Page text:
In his Seśvaramīmāṃsā ad 1.1.12, Veṅkaṭanātha explains that the example of proper names does not prove that language in general depends on convention. He writes that the case of proper names is not a dahanadṛṣṭānta, possibly ‘an example which sets Continue reading The role of convention in signification
While commenting on PMS 1.1.4, Veṅkaṭanātha makes a long digression aimed at refuting every kind of intellectual intuition, especially as a source for knowing dharma. Dharma, he explains, can only be known through the Veda.People who claim to have directly Continue reading What were the ṛṣis up to while composing the Vedas?
If you are a Prābhākara, you think that students don’t have to learn the Veda and that they actually do it because of the teachers’ duty to teach it. This certainly solves the problem of having a young boy (younger Continue reading The role of the prescription to teach the Veda according to Prabhākara
Why should one study Mīmāṃsā? In order to understand the meaning of the Veda, say Bhāṭṭa Mīmāṃsā authors. But why should one learn the Veda? According to Bhāṭṭa Mīmāṃsā, because a Vedic prescription itself tells you to do so. The Continue reading The role of the prescription to learn the Veda
Vīrarāghavācārya was a 20th c. Viśiṣṭādvaita Vedāntin whose editorial and commentarial contribution to his school will remain impressive for many generations to come. Personally, I am particularly pleased by his attempts to think along the tradition in a creative way. Continue reading Why is bhakti different than the other human purposes? Vīrarāghavācārya on Pūrva Mīmāṃsā Sūtra 1.1.2
The main thing which stroke me when I started working on the theory of emotions in Viśiṣṭādvaita Vedānta is that emotions can be useful and are not to be avoided. In other words, unlike some Sāṅkhya-Yoga philosophers, the Viśiṣṭādvaita Vedānta Continue reading Emotions in Viśiṣṭādvaita Vedānta philosophy: Distance and closeness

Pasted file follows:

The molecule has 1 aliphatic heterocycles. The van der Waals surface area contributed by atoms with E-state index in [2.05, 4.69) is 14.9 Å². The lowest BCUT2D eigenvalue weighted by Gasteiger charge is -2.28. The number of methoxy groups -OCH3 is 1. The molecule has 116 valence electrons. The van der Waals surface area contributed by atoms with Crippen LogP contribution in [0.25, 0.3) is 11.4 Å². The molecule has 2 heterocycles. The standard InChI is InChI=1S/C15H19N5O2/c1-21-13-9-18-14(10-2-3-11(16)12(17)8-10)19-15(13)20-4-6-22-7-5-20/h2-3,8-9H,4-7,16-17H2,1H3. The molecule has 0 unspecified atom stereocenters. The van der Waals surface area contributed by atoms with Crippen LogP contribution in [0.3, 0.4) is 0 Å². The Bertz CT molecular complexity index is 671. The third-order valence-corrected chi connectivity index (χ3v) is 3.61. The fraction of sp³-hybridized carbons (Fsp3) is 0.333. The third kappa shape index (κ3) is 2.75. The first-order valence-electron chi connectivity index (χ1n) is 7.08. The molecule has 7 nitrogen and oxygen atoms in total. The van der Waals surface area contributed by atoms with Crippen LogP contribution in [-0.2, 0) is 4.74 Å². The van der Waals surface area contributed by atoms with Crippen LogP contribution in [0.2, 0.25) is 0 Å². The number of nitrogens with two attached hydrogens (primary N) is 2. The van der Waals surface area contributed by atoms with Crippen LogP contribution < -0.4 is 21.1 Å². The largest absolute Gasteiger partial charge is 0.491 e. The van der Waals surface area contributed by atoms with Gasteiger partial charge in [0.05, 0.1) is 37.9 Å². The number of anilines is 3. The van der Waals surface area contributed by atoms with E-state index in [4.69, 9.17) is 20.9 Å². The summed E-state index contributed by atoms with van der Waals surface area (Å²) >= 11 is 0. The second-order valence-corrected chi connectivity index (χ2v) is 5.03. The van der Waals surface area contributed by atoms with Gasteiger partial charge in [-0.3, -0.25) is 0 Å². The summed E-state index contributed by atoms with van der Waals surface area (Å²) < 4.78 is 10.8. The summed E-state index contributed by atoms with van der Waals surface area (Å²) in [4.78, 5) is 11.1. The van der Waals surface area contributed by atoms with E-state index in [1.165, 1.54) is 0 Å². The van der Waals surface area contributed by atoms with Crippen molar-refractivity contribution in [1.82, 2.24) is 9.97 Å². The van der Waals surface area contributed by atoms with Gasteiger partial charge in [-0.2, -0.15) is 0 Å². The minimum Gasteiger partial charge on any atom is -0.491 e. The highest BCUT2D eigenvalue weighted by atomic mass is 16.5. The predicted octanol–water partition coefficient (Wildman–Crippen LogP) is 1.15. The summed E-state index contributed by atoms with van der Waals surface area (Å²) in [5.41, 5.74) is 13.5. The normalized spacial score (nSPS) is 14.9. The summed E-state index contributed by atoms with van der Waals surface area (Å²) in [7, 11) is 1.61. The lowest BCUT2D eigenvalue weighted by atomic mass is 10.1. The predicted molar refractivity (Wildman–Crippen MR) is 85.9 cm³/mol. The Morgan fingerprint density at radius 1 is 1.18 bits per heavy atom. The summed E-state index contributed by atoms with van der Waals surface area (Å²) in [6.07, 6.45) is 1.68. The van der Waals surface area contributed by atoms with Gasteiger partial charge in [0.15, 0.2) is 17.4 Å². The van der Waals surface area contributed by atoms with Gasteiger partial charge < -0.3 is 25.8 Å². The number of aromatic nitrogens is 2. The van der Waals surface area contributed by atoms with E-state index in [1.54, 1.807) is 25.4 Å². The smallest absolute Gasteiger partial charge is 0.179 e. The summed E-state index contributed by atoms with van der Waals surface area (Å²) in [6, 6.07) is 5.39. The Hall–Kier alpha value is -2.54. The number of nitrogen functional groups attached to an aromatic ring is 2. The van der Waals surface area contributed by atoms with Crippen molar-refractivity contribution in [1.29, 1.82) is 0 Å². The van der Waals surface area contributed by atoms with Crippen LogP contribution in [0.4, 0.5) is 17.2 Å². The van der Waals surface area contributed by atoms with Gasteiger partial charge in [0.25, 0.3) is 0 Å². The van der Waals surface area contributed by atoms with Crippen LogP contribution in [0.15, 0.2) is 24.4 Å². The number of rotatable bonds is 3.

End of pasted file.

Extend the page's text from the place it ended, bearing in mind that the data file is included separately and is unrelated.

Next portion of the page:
Gavin Hyman explains in his 2007 contribution to Martin’s Cambdride Companion to Atheism as well as in his 2010 A Short History of Atheism that atheism is always the refusal of a given form of theism. In particular, in European Continue reading Hyman’s analysis of atheism and some interesting Indian parallels
The Mīmāṃsā school of Indian philosophy started as an atheist school since its first extant text, Jaimini’s Mīmāṃsā Sūtra. At a certain point in its history, however, it reinterpreted its atheist arguments as aiming only at a certain conception of Continue reading Bhavanātha and the move towards theistic Mīmāṃsā
One of the main advantages of dealing with worldviews other than the one you grew up in is the fact that you are exposed to doubts and alternatives. One of such cases regards the nebulous category of religion (to which Continue reading Alternative theisms and atheisms (part 1)
To my knowledge, Veṅkaṭanātha’s Seśvaramīmāṃsā (henceforth SM) has been commented upon only once in Sanskrit, namely in the 20th c. by Abhinava Deśika Vīrarāghavācārya. Vīrarāghavācārya continues Veṅkaṭanātha’s agenda in reinterpreting Mīmāṃsā tenets in a Viśiṣṭādvaita Vedānta way.